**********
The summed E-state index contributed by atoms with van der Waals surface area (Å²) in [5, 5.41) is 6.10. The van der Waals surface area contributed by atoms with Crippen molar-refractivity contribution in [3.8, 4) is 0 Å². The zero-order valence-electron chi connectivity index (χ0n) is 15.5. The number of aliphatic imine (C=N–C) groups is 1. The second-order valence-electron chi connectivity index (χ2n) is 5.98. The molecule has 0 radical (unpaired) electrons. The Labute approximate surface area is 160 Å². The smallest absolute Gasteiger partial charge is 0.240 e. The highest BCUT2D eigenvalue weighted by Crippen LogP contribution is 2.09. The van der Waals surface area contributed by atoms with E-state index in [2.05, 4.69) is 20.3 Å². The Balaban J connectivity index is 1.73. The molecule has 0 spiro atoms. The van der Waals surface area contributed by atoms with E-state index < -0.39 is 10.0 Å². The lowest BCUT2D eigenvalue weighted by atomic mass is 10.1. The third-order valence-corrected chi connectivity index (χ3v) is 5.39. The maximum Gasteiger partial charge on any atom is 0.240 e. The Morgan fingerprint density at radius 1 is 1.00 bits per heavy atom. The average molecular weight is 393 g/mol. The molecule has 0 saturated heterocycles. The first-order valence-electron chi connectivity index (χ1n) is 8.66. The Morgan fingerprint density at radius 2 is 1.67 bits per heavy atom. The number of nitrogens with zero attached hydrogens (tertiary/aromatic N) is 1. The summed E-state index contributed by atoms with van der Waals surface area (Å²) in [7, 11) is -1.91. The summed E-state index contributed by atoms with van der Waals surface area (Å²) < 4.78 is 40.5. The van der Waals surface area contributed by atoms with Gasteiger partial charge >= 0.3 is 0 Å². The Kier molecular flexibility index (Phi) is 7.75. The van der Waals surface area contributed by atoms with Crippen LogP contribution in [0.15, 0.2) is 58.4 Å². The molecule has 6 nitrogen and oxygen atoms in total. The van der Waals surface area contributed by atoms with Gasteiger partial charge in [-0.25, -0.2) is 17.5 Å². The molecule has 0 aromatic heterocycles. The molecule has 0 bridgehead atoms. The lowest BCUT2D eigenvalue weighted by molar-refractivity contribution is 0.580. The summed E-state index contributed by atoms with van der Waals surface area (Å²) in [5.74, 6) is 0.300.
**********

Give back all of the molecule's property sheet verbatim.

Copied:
The summed E-state index contributed by atoms with van der Waals surface area (Å²) in [5, 5.41) is 6.10. The van der Waals surface area contributed by atoms with Crippen molar-refractivity contribution in [3.8, 4) is 0 Å². The zero-order valence-electron chi connectivity index (χ0n) is 15.5. The number of aliphatic imine (C=N–C) groups is 1. The second-order valence-electron chi connectivity index (χ2n) is 5.98. The molecule has 0 radical (unpaired) electrons. The Labute approximate surface area is 160 Å². The smallest absolute Gasteiger partial charge is 0.240 e. The highest BCUT2D eigenvalue weighted by Crippen LogP contribution is 2.09. The van der Waals surface area contributed by atoms with E-state index in [2.05, 4.69) is 20.3 Å². The Balaban J connectivity index is 1.73. The molecule has 0 spiro atoms. The van der Waals surface area contributed by atoms with E-state index < -0.39 is 10.0 Å². The lowest BCUT2D eigenvalue weighted by atomic mass is 10.1. The third-order valence-corrected chi connectivity index (χ3v) is 5.39. The maximum Gasteiger partial charge on any atom is 0.240 e. The Morgan fingerprint density at radius 1 is 1.00 bits per heavy atom. The average molecular weight is 393 g/mol. The molecule has 0 saturated heterocycles. The first-order valence-electron chi connectivity index (χ1n) is 8.66. The Morgan fingerprint density at radius 2 is 1.67 bits per heavy atom. The number of nitrogens with zero attached hydrogens (tertiary/aromatic N) is 1. The summed E-state index contributed by atoms with van der Waals surface area (Å²) in [7, 11) is -1.91. The summed E-state index contributed by atoms with van der Waals surface area (Å²) < 4.78 is 40.5. The van der Waals surface area contributed by atoms with Gasteiger partial charge >= 0.3 is 0 Å². The Kier molecular flexibility index (Phi) is 7.75. The van der Waals surface area contributed by atoms with Crippen LogP contribution in [0.15, 0.2) is 58.4 Å². The molecule has 6 nitrogen and oxygen atoms in total. The van der Waals surface area contributed by atoms with Gasteiger partial charge in [-0.25, -0.2) is 17.5 Å². The molecule has 0 aromatic heterocycles. The molecule has 0 bridgehead atoms. The lowest BCUT2D eigenvalue weighted by molar-refractivity contribution is 0.580. The summed E-state index contributed by atoms with van der Waals surface area (Å²) in [5.74, 6) is 0.300.